By Deb A.
Rafael Ayala Páez is a Venezuelan poet and author whose works have appeared in publications around the world. He is a founding member of the Municipal Writers Network of Zaraza. His poem, Vaisvanara/Agni, was included in the inaugural issue of Agave Magazine.
Your poetry has been translated from Spanish into English, French, German and Hebrew. What do you believe is the most important thing for someone to keep in mind when translating your poetry?
Rafael Ayala Páez: I believe the translator should be as faithful as possible to the original text. Fortunately, I have had good translators, who are also poets. And because of their own poetic talents, they have been able to capture the feeling of my poems extraordinarily well.
What motivates you to write poetry?
A constant curiosity about the world.
What is the starting point for your poetry? Do you search for ideas, or do they find you?
My poetry is a response to my need to save my core childhood perceptions, fantasies, and experiences from oblivion, without idealizing them. As the Spanish poet Marta López-Luaces says, "we write to recover, to find, to convene what we yearn." But my poetry is not strictly autobiographical – one good example being Vaisvanara/Agni.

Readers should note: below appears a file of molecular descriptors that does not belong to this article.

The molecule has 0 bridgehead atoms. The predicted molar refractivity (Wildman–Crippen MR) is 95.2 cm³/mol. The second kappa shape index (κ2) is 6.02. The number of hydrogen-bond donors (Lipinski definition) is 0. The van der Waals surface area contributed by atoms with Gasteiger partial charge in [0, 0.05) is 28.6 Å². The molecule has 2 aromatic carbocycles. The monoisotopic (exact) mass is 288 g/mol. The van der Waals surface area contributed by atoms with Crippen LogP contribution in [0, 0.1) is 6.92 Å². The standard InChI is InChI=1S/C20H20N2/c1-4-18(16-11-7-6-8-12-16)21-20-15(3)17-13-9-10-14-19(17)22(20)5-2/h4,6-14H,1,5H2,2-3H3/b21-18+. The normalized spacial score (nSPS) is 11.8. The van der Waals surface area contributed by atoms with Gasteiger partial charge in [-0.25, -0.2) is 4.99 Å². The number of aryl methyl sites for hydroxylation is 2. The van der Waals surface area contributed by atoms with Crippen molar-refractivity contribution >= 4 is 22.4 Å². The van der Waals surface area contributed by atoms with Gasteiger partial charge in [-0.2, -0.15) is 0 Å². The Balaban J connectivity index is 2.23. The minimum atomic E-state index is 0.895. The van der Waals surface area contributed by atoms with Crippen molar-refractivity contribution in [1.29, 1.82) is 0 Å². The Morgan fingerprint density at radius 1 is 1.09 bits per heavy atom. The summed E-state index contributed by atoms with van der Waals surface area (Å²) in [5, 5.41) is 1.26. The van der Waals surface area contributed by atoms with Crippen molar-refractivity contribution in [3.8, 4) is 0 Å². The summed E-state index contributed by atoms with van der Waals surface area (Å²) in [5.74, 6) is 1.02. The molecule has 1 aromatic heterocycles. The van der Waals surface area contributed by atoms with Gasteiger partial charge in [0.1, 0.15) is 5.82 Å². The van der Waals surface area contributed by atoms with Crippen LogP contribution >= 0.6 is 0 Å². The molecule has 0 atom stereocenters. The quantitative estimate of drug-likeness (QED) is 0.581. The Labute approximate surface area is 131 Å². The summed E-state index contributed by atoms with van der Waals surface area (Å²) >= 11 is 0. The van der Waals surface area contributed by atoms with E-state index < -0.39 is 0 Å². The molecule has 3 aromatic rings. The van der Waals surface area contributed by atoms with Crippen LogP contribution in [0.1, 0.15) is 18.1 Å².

As to whether I search for ideas or they find me, I would say both. There are ideas that always escort someone. And others are found by chance.
The title of Vaisvanara/Agni is a reference to a Hindu deity. Tell us about the connection.
In Vedic mythology, Vaishvanara/Agni is the god of fire. He represents fire's duality, which is both helpful and destructive. In my poem, Vaishvanara/Agni is the representation of man's beneficial and destructive qualities. Ultimately, the poem arose out of my own spiritual connection with the culture of India.
Vaisvanara/Agni is succinct and sparse, but strikingly rich. How do you know when a poem is finished?
Thank you very much for your beautiful description of my poem. I know a poem has reached its culmination when I have the distinct sensation that it has finally succeeded in capturing an atmosphere, an idea, an image. Until then, it's not as simple as it seems. It requires a lot of corrections to finish a poem. And intuition.
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